UIS '95: The Information Superhighway

Tuesday, December 13, 1994 (11 AM - 5 PM Eastern)

This year, five leaders in the field of human-computer interaction present their views on the emerging information superhighway. The topics the presenters will discuss include new and improved user interface strategies, the reality behind the hype of interactive television, the implications in reshaping training and education, and the development of usable interfaces. They emphasize the information superhighway as a central focus for expanding applications of computers in business, education, and the home. They offer their vision and suggest exciting technological possibilities.

Presented by:

* Ben Shneiderman, University of Maryland
* Frank Stein, IBM
* H. Rex Hartson & Deborah Hix, Virginia Tech
* Kent Norman, University of Maryland


You will:
* Learn to apply Visual Information Seeking principles (VIS)
* Evaluate the challenges of interactive television and the future of the envisioned Information Superhighway
* Design education and training as a key components of the Information Superhighway
* Acquire processes for developing effective and efficient user interfaces

Intended Audience

User interface designers, programmers, software engineers, interface evaluators, managers in the computing and communications fields, technical writers, human factors specialists, trainers, and marketing personnel. The seminar will benefit all those who need to understand the Information Superhighway and its implications for the future.


Please e-mail a copy of your postal mailing address to <gb24@umail.umd.edu> for further details. You may also FAX your address to ITV Marketing at (301) 314-9639. You may call to Glen Brown (301) 405-49 05.


Agenda for Tuesday, December 13, 1994 -- 11 AM - 5 PM Eastern

11:00-12:00 - User Interfaces for Information Visualization

Ben Shneiderman, University of Maryland

12:00-12:30 - Lunch Break

12:30-1:25 - Interactive TV: Reality Behind the Hype

Frank Stein, IBM

1:35-2:30 - Reshaping Training and Education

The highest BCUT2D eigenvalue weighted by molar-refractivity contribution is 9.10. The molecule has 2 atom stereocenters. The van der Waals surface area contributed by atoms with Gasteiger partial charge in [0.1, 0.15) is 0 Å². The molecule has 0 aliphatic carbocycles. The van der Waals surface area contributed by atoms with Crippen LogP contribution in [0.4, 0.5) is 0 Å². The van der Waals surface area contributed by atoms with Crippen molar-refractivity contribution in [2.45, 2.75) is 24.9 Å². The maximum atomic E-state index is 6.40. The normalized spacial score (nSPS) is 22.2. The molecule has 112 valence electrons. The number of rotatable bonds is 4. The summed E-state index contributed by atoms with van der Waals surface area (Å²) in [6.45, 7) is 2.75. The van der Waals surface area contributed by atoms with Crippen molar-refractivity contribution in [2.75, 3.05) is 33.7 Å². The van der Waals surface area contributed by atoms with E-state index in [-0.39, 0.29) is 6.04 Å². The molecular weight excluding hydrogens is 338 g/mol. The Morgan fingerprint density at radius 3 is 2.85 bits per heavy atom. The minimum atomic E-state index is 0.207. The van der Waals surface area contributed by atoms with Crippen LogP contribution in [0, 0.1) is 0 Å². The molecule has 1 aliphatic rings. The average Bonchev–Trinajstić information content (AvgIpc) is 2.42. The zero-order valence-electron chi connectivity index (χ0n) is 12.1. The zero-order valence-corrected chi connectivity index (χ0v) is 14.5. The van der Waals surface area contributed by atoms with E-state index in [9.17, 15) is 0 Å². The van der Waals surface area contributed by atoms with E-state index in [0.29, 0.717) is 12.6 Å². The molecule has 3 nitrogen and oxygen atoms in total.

Kent Norman, University of Maryland

2:30 - 3:00 - Half hour break

3:00-3:55 - The Process for Developing Usable Interfaces

H. Rex Hartson and Deborah Hix, Virginia Tech

3:55-4:05 - Short Break

4:05-5:00 - Panel Discussion: Utilization of the Information Superhighway

(with phone and faxed questions)



Ben Shneiderman is the Head of the Human-Computer Interaction Laboratory, a professor of Computer Science, and a member of the Institute for Systems Research all at the University of Maryland in College Park. His books include Designing the User Interface (2nd Edition), Software Psychology, Hypertext Hands-On!, and Sparks of Innovation in Human-Computer Interaction.

Frank Stein, employed by IBM, is responsible for the development of IBM's Video Server software in the Networked Multimedia Division in Bethesda, MD. He has degrees from Carnegie-Mellon, Stanford, and George Washington Universities. He has worked at Bell Laboratories, SBS, and MCI on new communi cations systems, intelligent networks, advanced user interfaces, and video servers.

Kent Norman is an Associate Professor of cognitive psychology at the University of Maryland, a charter m ember of the Human-Computer Interaction Lab, and a member of the Steering Committee for Teaching Technologies. He has taught in electronic classrooms for three years and is the creator of HyperCourseware, an integrated environment for education. He is the author of The Psychology of Menu Selection: Designing Cognitive Control at the Human/Computer Interface.

H. Rex Hartson is a professor of Computer Science at Virginia Tech and the founder and principal investigator of t he pioneering Human-Computer Interaction research project there. He is also the co-author of Developing User Interfaces: Ensuring Usability through Product & Process.

Deborah Hix is a Research Computer Scientist for both Virginia Tech and the Naval Research Laboratory located in Was hington DC. She is also the co-principal investigator of the Virginia Tech HCI research project and the co-author of Developing User Interfaces: Ensuring Usability through Product & Process.


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